The Hill reports that maybe the president and Democrats really did bite off too much to chew:
Concerns over the cost of overhauling the nation’s healthcare system have served as a wake-up call to lawmakers.
They had planned for a busy summer of healthcare and climate change debate, a dozen spending bills, a defense authorization and hearings on President Obama’s first Supreme Court nominee.
Senate Majority Leader Harry Reid (D-Nev.) even promised to add a sweeping overhaul of immigration to that list.
But the revelation that revamping the nation’s healthcare model could greatly exceed $1 trillion over the next 10 years, along with an intra-party debate in the House on climate change legislation, has lawmakers feeling the weight of the packed agenda and sensing the need to narrow the list.
“There is a risk of not doing anything by trying to do too much,” Sen. Ben Nelson (D-Neb.) said. “I think there is going to be a narrowing-down as time goes on.”
And even the Sotomayor confirmation process may not sail through:
Senate Republicans said Wednesday they would press for a thorough examination and discussion of her record, a process that will consume precious floor time.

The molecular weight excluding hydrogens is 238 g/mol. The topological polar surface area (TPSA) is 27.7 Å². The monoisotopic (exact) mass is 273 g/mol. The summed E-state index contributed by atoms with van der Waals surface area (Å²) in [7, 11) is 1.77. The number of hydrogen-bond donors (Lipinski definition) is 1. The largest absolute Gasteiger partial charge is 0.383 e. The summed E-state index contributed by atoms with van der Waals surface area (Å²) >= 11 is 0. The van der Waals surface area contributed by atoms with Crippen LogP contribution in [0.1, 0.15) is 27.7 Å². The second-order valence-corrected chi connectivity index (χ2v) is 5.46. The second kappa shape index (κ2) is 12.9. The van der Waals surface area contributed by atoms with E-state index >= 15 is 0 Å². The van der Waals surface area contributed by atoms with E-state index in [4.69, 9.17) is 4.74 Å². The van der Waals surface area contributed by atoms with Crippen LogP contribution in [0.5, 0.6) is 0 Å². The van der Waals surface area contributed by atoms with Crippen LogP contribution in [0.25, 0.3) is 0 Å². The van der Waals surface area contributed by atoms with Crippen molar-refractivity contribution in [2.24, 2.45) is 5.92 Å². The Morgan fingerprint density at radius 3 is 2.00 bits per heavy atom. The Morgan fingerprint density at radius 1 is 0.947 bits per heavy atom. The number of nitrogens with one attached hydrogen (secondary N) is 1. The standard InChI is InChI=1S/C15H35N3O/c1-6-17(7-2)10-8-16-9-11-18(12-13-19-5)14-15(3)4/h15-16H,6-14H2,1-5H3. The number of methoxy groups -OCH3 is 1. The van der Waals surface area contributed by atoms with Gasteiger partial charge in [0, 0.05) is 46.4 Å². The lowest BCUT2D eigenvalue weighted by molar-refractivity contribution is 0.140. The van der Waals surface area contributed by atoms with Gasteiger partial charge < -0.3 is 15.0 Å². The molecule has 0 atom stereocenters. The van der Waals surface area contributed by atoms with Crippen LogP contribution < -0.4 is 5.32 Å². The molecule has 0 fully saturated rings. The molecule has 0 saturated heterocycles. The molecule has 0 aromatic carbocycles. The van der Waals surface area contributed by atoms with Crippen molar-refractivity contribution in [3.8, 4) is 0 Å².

“We’re not getting all the documentation that we asked for,” said Sen. Orrin Hatch (Utah), a senior Republican on the Judiciary panel. “Some of it is voluminous.”
One has the sense that the administration and Democrats took a calculated risk. With a popular president in a time of economic crisis they assumed that a huge, enormously expensive agenda could be rushed through, the faster the better so that voters would not develop sticker shock. But they have — before the agenda could be rammed through. The combination of the stimulus plan (which has proven to be a bust) and the car company takeovers has sent a shudder through the electorate and stirred up Independents. As Charles Krauthammer observed of Obama, “the absurdity meets reality in Congress, and that’s why he’s in trouble.”
The question remains whether the Democrats will jettison parts of the agenda, modify its component parts (e.g. drop a public option) or simply ram through their whole liberal agenda on straight party-line votes. And as for the latter option it is not even clear there are sufficient Democratic votes to pass the more extreme versions of items on the Democrats’ agenda.
It seems that the crisis has not provided cover to enact a sweeping re-working of the American economy and the role of the federal government. But stay tuned — the battles are only beginning.